butterscotch

Scotty’s Butterscotch Soda

History: Times were simpler at Grandma’s house. You’d play on the swing set, run around the yard, eat whatever you wanted; life was good. Grandma always had the best candy, the sweetest lemonade, and the softest beds. If you skinned your knee, you got a piece of candy. If you didn’t, you got a piece of candy. Rocketfizz co-founder Ryan Morgan wanted to bring that sense of wonder into the lives of kids and adults alike, saying “The sense of exploration and fun you used to have as a kid; those are the things we try to bring into our store.” In 2007 Morgan and his business partner Rob Powells opened their first Rocketfizz store. Rocketfizz sells a variety of craft soda, including many under their own label, as well as “over 15,000 different types of candy.” I can already see one of those click bait Buzzfeed headlines about the company: Dentists LOVE them! 15,000 reasons why Rocketfizz is bad for your child!” Somebody probably read this, made that, and is making money off it now. You’re welcome. But the whole thing almost didn’t happen. Rocketfizz got off to a rocky (looks around for approval, sees none) start. Their first contractor took their money “and bolted,” according to Morgan, and it only became more complicated from there. After an initial uphill battle, Rocketfizz is in peak growth mode, now in 30 different states and just opening its 82nd store as of April 2016. Perhaps most surprising about all the success is that the company doesn’t even have official offices. It’s all done at houses, on road trips, or just hanging out with one another. Having a background in the restaurant business since 2000, Morgan wanted a platform to take soda to the next level. He also had an intense passion for design and admits “We originally just wanted to do fun labels.” Rocketfizz allowed him to do both. If you see an novelty soda flavor on the shelves with an interesting label, chances are it’s made by Rocketfizz. The popular novelty soda line, Lester’s Fixins? Rocketfizz. Bacon soda? Rocketfizz. Hot Wing Soda? Yeah, all that stuff is made by these guys. “I don’t look at it any different than a restaurant with a menu. The more we push the limits on flavors, the more we see where people are willing to go,” Morgan tells us. I’ll be the first to tell you, not all of those novelty flavors are good. Some are wretched, liquid gastrointestinal torture. But others, like Scotty’s Butterscotch are more approachable and fun.

Just like the stores themselves, the inspiration behind Scotty’s Butterscotch Soda harkens back to the more nostalgic times of grandma’s home. Remember those yellow round candies she always had in the jar that you never ate? Those are what this soda is designed to taste like. “We wanted it to taste like a basic butterscotch wheel,” Morgan says. Admittedly, it’s more of an adult soda flavor. Morgan also has no problem admitting it’s not a huge seller. One thing it definitely is? Unique. I can name you several butterscotch cream sodas and root beers, but go find me another strictly butterscotch-flavored soda in America. You can’t. This has the market cornered in that regard. What the duo like most about the soda is the label. A Scotsman wearing a kilt next to a stick of butter. It’s a wee-bit strange, but it does catch the eye. Will it please the tummy?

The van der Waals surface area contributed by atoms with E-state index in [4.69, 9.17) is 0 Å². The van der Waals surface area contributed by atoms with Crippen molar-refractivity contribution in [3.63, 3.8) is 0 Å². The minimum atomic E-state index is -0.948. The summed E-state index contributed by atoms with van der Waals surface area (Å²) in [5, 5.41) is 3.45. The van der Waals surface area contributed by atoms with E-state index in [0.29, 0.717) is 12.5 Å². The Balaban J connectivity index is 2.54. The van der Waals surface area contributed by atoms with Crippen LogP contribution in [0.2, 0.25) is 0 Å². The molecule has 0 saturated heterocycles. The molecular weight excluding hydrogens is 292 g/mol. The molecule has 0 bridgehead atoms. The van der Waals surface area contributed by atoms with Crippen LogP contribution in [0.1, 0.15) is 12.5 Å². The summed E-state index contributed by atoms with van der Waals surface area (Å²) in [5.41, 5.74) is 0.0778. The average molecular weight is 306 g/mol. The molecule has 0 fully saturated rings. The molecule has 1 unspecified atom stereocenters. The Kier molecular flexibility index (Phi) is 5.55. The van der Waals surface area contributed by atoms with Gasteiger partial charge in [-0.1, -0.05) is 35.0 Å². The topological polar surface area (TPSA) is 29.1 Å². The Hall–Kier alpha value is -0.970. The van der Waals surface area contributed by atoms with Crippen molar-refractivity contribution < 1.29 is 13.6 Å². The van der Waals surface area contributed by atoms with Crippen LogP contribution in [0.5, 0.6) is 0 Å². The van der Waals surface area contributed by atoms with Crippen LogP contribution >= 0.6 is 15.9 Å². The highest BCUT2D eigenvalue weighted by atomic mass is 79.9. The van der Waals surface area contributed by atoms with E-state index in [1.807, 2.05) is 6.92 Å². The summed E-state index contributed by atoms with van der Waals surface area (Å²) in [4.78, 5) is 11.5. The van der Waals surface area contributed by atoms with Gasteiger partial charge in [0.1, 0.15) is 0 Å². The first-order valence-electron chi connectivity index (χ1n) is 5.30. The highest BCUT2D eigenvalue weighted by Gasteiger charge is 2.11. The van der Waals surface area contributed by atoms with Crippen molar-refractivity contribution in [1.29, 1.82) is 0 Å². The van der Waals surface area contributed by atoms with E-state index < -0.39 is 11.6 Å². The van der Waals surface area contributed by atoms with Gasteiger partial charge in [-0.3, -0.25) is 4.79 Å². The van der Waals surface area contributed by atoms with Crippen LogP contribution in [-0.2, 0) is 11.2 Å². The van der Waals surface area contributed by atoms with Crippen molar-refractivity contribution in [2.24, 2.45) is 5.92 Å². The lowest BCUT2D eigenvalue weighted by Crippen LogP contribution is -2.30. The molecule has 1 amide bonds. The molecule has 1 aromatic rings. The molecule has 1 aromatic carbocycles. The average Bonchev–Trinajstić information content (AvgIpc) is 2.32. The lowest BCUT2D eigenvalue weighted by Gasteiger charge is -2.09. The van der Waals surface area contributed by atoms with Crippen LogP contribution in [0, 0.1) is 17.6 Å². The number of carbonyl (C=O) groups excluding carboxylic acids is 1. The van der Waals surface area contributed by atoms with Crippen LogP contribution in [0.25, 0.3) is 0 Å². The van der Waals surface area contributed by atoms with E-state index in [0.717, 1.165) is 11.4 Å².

Where to get: A sure-fire bet for purchasing Scotty’s Butterscotch soda in person is to stop by your local Rocketfizz store. Check out the company’s online locator to find the store nearest you. You can also purchase it online from Soda Emporium in single bottles or 4-packs.

Nose: Man, this is butterscotch alright. If you’ve ever poured warm butterscotch syrup over your ice cream, that’s what this smells like. Strong and sweet.

Taste: Butterscotch; vanilla; toasted toffee. The butterscotch flavor is immediate. It’s initially sweet, but not as sweet as the scent would lead you to believe. The taste of the butterscotch is unmistakable. It’s a very candy butterscotch flavor. Picture those little yellow-wrapped candies your grandma kept in the candy jar, but no one touched. These things (We always write the tasting portion of the review first before the history – so they really hit the mark here). You’ll also definitely taste vanilla on some sips, giving the soda a slightly creamy, but still overwhelmingly butterscotch characteristic. I think the most interesting flavor in Scotty’s Butterscotch Soda is a toasted toffee taste. P.S. that’s some nice unintentional alliteration. Those toasted notes provide a nice variance to the butterscotch’s sweetness. I have say this becomes sweeter as you drink it, though. But if you’re looking for butterscotch soda, look no further. The signature flavor here is unmistakable.

Finish: Lightly toasted butterscotch with mild notes of caramel that fades, leaving only butterscotch. Transitions from sophisticated to plain fairly quickly. Not much of a linger.